November 28, 2011
Recently a panel from the Second Circuit Court of Appeals heard oral argument in the Viacom v. YouTube case, and the forthcoming decision is expected to have vast implications for both content owners and online service providers. In addition, because of the ubiquity of online activity in today’s economy, including by companies that are not traditional content creators or online service providers (ISPs), it is important for corporate counsel across a range of industries to keep up-to-date with developments in this area.
At issue in the case is the standard for shielding internet services providers from liability for the infringing activities of their users. The DMCA shields ISPs from liability for storing third-party infringing material if the ISPs act expeditiously to remove the material after becoming aware of it.
Viacom and YouTube disagree over what level of knowledge is required to trigger the ISP’s duty to take action with respect to infringing content on its service.
Viacom contends that generalized knowledge of widespread infringing activity is sufficient to trigger the duty under the DMCA. Viacom alleges that YouTube did not take action despite having such knowledge, and to support its position points to statements of YouTube employees demonstrating their knowledge of widespread infringement on their site.
YouTube counters that the DMCA requires knowledge of specific and identifiable infringement before the duty arises. YouTube claims that it fully complied with the DMCA and removed all infringing content that it had specific knowledge of, and points to the fact that it promptly removed virtually all of the 100,000 videos that Viacom claimed were infringing within one business day of receiving a take-down notice from Viacom.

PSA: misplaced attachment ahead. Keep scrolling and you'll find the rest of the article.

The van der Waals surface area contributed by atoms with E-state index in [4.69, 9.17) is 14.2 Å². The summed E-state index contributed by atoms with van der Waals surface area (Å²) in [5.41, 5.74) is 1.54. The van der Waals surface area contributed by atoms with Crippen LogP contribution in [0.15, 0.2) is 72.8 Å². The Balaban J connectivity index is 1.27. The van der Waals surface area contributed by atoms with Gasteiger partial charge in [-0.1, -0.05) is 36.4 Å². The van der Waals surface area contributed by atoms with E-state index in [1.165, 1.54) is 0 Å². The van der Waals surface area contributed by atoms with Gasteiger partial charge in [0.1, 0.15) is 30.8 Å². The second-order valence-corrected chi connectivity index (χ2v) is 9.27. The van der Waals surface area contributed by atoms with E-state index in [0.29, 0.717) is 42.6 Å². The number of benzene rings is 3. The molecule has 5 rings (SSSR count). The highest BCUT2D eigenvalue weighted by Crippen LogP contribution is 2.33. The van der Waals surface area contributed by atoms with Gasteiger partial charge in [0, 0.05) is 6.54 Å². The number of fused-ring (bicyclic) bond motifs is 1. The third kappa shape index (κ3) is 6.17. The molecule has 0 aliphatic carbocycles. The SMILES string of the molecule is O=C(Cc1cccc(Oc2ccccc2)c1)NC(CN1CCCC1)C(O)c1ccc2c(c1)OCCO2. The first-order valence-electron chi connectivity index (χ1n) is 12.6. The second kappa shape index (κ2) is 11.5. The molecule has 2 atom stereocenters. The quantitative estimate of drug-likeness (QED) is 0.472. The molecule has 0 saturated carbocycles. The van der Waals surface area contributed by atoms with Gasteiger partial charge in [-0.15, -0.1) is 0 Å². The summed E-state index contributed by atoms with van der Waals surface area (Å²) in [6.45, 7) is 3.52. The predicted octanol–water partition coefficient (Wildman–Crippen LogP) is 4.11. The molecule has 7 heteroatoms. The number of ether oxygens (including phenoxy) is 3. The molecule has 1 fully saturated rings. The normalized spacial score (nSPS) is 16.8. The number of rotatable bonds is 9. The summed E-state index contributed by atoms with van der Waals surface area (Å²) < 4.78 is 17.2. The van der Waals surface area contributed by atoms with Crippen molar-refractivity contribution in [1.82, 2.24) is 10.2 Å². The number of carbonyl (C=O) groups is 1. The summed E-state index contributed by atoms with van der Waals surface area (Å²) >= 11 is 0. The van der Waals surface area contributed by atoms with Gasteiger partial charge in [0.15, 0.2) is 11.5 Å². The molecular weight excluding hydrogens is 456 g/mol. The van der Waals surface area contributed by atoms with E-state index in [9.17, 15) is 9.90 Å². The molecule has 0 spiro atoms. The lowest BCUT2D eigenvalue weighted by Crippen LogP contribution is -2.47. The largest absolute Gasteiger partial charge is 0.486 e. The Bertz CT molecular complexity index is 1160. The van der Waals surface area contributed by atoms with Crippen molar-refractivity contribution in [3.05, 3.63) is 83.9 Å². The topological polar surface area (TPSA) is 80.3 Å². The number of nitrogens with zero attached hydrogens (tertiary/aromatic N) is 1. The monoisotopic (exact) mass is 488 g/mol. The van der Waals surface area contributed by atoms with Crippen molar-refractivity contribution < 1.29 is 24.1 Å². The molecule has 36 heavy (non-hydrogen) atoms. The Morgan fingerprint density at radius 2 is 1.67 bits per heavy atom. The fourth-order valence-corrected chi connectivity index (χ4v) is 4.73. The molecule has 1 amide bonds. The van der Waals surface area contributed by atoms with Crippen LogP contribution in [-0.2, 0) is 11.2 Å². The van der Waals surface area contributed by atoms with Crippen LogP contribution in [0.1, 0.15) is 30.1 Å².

The District Court agreed with YouTube, and ruled that “knowledge of specific and identifiable infringements of particular items” is necessary before the service provider is required to take action.
The primary issue on appeal is whether the District Court’s interpretation of the “knowledge” standard was correct. According to published reports, during oral argument the Second Circuit judges asked detailed questions about the evidence concerning YouTube’s founders’ knowledge of widespread infringing activity, and the steps they took in response thereto. And about a week after oral argument, the Second Circuit ordered the parties to submit letter briefs addressing certain questions, including:
- whether and how the red-flag provision of the DMCA would apply under YouTube’s “specific knowledge” construction of 512(c)(1)(A) .
This question relates to the two standards articulated in the statute for triggering the duty to take action (i.e. actual knowledge of infringing material vs. awareness of facts or circumstances from which infringing activity is apparent). It is clear that the Court is carefully considering how the apparent knowledge provision, which is also referred to as the “red-flag” provision, should be applied.
Unfortunately, the text of the DMCA does not provide a definitive answer. Therefore, the Court must decide whether the apparent knowledge provision was intended by Congress to be a narrow extension of the actual knowledge provision (i.e. to prevent ISPs that don’t have objective proof that certain material is infringing from claiming that no action is required even if the circumstances provide sufficient subjective awareness that the material is infringing) or a broader category that stands shoulder-to-shoulder with the actual knowledge provision (i.e. extending the duty to take action where the ISP is aware of some general level of infringing activity)
It is difficult to predict how the Second Circuit will rule. There have been surprisingly few decisions that have addressed the “red-flag” provision of Section 512(c). However, courts have generally set a high bar for overcoming the protections of the DMCA before imposing liability on ISPs. It will be interesting to see if the Second Circuit continues this trend or moves in the opposite direction. However, no matter which interpretation the Court adopts, in-house counsel will need to be cognizant of the decision and the resulting impact on the responsibilities and risks associated with hosting content online.